This unequal distribution of the revenues might – at least in part – be due to the fact that not all contracts between labels or music publishers and artists have yet been adapted to the peculiarities of digital music distribution. As long as music was sold to the users on, for example, a CD or a vinyl record, it made sense to grant the recording companies a large share of the revenues from music distribution. After all, they used it to finance the production of the phonograms. However, such costs are no longer incurred when music files are distributed over the Internet. This is not yet reflected in all contracts.[15]

 

b) Long Waiting Periods for Remuneration

 

A further point of criticism which particularly concerns music authors who have signed a deed of assignment with GEMA is the timing with which revenues generated on streaming platforms are disbursed. The collecting society distributes its income quarterly to the authors.[16] They therefore usually wait several months to obtain their remuneration for each stream. Even the authors and performers whose rights are exploited by labels and music publishers usually do not receive their share of the revenues immediately. Where, for example, several versions of a song exist and it is therefore not immediately clear who must be paid for the stream and to what extent, their payment may be delayed.[17]

 

c) Complicated Distribution of the Remuneration

 

As with any licencing of musical works or performances, the question arises as to how the income is to be distributed among the various right holders involved. If the performer is not the stereotypical singer/songwriter who accompanies himself on the guitar, both the authors of the music and the musicians and singers involved in its performance must be paid for each stream. Oftentimes, these artists are represented by different recording companies and music publishers. It is due to this that an equitable distribution of the remuneration among the right holders is never easy to achieve. In the case of streaming, however, the income which has to be distributed among the artists additionally often amounts only to a few cents (or even fractions of a cent) per stream. Distributing such small amounts among a large number of right holders is complicated in practice –[18] leaving aside the economic sense of such a venture.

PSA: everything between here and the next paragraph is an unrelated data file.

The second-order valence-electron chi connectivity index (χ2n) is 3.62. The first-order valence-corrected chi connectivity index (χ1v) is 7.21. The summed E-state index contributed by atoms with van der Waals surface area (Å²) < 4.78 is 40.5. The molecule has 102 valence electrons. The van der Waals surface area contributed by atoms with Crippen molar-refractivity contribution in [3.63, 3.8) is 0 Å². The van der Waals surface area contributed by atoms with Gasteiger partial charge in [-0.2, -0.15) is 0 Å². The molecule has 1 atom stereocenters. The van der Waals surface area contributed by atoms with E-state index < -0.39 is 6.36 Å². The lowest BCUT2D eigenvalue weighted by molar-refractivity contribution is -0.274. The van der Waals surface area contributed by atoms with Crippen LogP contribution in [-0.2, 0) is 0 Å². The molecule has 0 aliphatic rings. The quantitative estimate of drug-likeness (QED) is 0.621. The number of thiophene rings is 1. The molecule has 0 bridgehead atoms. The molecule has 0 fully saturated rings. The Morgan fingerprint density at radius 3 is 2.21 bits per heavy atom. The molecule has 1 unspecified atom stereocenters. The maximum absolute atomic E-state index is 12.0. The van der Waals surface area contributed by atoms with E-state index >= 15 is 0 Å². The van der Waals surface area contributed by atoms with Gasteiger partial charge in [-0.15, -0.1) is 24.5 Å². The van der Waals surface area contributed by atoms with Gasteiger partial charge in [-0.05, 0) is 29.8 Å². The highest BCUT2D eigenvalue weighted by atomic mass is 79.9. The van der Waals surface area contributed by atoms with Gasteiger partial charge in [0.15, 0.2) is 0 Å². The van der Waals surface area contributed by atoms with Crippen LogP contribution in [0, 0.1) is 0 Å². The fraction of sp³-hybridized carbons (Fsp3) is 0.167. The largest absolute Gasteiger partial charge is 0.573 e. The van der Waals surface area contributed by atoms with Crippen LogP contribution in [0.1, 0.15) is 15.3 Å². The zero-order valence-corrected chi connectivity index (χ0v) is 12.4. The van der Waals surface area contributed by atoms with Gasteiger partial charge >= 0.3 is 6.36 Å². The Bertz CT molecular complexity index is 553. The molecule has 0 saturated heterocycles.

d) Uncertainty about the Ownership of Rights

 

According to art. 5 para. 2 sentence 1 half sentence 1 of the Revised Berne Convention (RBC), it is inadmissible to make the creation of a copyright dependent on the registration of the respective work. For this reason, a copyright register does not exist in many countries. Where such registers do exist, for example in the USA,[19] they are naturally not complete. Therefore, it is often difficult to identify all authors – especially in the case of musical works which often have several co-authors (cf. s. 8 para. 1 UrhG).[20] In their case, there is also uncertainty as to which performers were involved in the respective performances. After all, these performers are not registered either. If, however, it is not clear who holds which rights to the music and, as a result, not all the necessary licence agreements are entered into by the operators of the streaming platform, not all those entitled to it receive remuneration for the use of their work or performance.

 

3. Preliminary Conclusion

 

In practice, the complex contractual relationships in the case of music streaming often mean that the economic interests of the artists take a back seat to those of the platform operators and the exploiters. Therefore, fairness of remuneration is not currently achieved in music streaming.

 

III. Streaming Tomorrow: the Blockchain as the Panacea for the Music Industry?